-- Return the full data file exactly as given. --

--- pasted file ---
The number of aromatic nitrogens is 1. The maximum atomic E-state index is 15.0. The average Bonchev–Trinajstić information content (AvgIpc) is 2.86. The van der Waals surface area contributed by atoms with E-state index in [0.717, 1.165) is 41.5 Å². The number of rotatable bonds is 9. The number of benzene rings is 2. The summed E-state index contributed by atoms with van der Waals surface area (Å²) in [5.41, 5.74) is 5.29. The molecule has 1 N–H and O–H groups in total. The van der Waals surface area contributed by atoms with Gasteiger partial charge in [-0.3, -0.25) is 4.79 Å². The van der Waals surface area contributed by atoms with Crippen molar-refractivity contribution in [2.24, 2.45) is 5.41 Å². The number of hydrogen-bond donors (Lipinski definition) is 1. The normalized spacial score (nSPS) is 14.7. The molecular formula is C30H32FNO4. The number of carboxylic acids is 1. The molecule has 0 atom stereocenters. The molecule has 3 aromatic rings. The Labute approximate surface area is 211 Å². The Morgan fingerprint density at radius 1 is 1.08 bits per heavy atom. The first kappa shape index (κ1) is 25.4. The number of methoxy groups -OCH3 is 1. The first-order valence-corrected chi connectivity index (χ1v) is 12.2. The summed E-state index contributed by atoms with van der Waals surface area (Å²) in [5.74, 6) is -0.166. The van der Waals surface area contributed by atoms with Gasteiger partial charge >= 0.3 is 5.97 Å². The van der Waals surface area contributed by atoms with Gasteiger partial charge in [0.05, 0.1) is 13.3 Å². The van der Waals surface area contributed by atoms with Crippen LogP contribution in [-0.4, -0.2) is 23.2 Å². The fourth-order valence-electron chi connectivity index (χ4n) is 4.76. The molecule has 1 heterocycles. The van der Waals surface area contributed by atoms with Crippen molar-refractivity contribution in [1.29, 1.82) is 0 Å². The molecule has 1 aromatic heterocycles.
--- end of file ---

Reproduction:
The number of aromatic nitrogens is 1. The maximum atomic E-state index is 15.0. The average Bonchev–Trinajstić information content (AvgIpc) is 2.86. The van der Waals surface area contributed by atoms with E-state index in [0.717, 1.165) is 41.5 Å². The number of rotatable bonds is 9. The number of benzene rings is 2. The summed E-state index contributed by atoms with van der Waals surface area (Å²) in [5.41, 5.74) is 5.29. The molecule has 1 N–H and O–H groups in total. The van der Waals surface area contributed by atoms with Gasteiger partial charge in [-0.3, -0.25) is 4.79 Å². The van der Waals surface area contributed by atoms with Crippen molar-refractivity contribution in [2.24, 2.45) is 5.41 Å². The number of hydrogen-bond donors (Lipinski definition) is 1. The normalized spacial score (nSPS) is 14.7. The molecular formula is C30H32FNO4. The number of carboxylic acids is 1. The molecule has 0 atom stereocenters. The molecule has 3 aromatic rings. The Labute approximate surface area is 211 Å². The Morgan fingerprint density at radius 1 is 1.08 bits per heavy atom. The first kappa shape index (κ1) is 25.4. The number of methoxy groups -OCH3 is 1. The first-order valence-corrected chi connectivity index (χ1v) is 12.2. The summed E-state index contributed by atoms with van der Waals surface area (Å²) in [5.74, 6) is -0.166. The van der Waals surface area contributed by atoms with Gasteiger partial charge >= 0.3 is 5.97 Å². The van der Waals surface area contributed by atoms with Gasteiger partial charge in [0.05, 0.1) is 13.3 Å². The van der Waals surface area contributed by atoms with Crippen LogP contribution in [-0.4, -0.2) is 23.2 Å². The fourth-order valence-electron chi connectivity index (χ4n) is 4.76. The molecule has 1 heterocycles. The van der Waals surface area contributed by atoms with Crippen molar-refractivity contribution in [1.29, 1.82) is 0 Å². The molecule has 1 aromatic heterocycles.